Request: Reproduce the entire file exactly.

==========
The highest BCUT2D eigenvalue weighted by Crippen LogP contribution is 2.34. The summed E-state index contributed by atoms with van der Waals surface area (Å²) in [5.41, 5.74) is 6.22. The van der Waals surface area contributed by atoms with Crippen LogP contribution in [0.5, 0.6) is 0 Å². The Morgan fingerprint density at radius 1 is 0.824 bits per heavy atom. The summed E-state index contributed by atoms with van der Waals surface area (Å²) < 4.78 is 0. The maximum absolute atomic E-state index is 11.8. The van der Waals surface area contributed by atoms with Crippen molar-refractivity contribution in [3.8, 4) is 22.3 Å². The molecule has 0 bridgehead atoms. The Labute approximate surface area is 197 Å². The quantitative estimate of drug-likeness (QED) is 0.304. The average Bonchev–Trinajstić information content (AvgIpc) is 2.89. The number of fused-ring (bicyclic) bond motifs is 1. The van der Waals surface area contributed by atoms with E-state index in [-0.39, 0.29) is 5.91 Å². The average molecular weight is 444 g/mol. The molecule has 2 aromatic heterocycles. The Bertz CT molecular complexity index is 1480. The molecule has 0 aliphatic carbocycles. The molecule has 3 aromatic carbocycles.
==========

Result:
The highest BCUT2D eigenvalue weighted by Crippen LogP contribution is 2.34. The summed E-state index contributed by atoms with van der Waals surface area (Å²) in [5.41, 5.74) is 6.22. The van der Waals surface area contributed by atoms with Crippen LogP contribution in [0.5, 0.6) is 0 Å². The Morgan fingerprint density at radius 1 is 0.824 bits per heavy atom. The summed E-state index contributed by atoms with van der Waals surface area (Å²) < 4.78 is 0. The maximum absolute atomic E-state index is 11.8. The van der Waals surface area contributed by atoms with Crippen molar-refractivity contribution in [3.8, 4) is 22.3 Å². The molecule has 0 bridgehead atoms. The Labute approximate surface area is 197 Å². The quantitative estimate of drug-likeness (QED) is 0.304. The average Bonchev–Trinajstić information content (AvgIpc) is 2.89. The number of fused-ring (bicyclic) bond motifs is 1. The van der Waals surface area contributed by atoms with E-state index in [-0.39, 0.29) is 5.91 Å². The average molecular weight is 444 g/mol. The molecule has 2 aromatic heterocycles. The Bertz CT molecular complexity index is 1480. The molecule has 0 aliphatic carbocycles. The molecule has 3 aromatic carbocycles.